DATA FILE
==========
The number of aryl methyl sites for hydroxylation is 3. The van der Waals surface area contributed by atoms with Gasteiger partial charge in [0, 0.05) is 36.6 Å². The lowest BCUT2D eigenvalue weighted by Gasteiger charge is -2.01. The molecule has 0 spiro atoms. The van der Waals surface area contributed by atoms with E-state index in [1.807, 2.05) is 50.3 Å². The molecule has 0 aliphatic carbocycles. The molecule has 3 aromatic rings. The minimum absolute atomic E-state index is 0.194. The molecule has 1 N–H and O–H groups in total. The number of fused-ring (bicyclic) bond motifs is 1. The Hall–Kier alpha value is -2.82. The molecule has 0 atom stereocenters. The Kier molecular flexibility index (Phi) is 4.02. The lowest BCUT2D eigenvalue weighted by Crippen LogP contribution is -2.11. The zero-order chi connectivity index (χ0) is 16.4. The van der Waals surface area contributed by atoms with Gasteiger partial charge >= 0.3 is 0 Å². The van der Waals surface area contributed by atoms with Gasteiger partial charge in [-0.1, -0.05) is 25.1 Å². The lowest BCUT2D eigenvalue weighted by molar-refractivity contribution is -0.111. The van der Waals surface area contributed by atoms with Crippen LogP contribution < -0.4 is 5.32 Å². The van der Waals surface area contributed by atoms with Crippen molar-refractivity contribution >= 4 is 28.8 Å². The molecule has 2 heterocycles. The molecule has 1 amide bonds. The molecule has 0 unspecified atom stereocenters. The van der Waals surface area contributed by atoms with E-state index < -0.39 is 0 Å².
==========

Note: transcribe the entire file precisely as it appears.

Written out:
The number of aryl methyl sites for hydroxylation is 3. The van der Waals surface area contributed by atoms with Gasteiger partial charge in [0, 0.05) is 36.6 Å². The lowest BCUT2D eigenvalue weighted by Gasteiger charge is -2.01. The molecule has 0 spiro atoms. The van der Waals surface area contributed by atoms with E-state index in [1.807, 2.05) is 50.3 Å². The molecule has 0 aliphatic carbocycles. The molecule has 3 aromatic rings. The minimum absolute atomic E-state index is 0.194. The molecule has 1 N–H and O–H groups in total. The number of fused-ring (bicyclic) bond motifs is 1. The Hall–Kier alpha value is -2.82. The molecule has 0 atom stereocenters. The Kier molecular flexibility index (Phi) is 4.02. The lowest BCUT2D eigenvalue weighted by Crippen LogP contribution is -2.11. The zero-order chi connectivity index (χ0) is 16.4. The van der Waals surface area contributed by atoms with Gasteiger partial charge >= 0.3 is 0 Å². The van der Waals surface area contributed by atoms with Gasteiger partial charge in [-0.1, -0.05) is 25.1 Å². The lowest BCUT2D eigenvalue weighted by molar-refractivity contribution is -0.111. The van der Waals surface area contributed by atoms with Crippen LogP contribution < -0.4 is 5.32 Å². The van der Waals surface area contributed by atoms with Crippen molar-refractivity contribution >= 4 is 28.8 Å². The molecule has 2 heterocycles. The molecule has 1 amide bonds. The molecule has 0 unspecified atom stereocenters. The van der Waals surface area contributed by atoms with E-state index < -0.39 is 0 Å².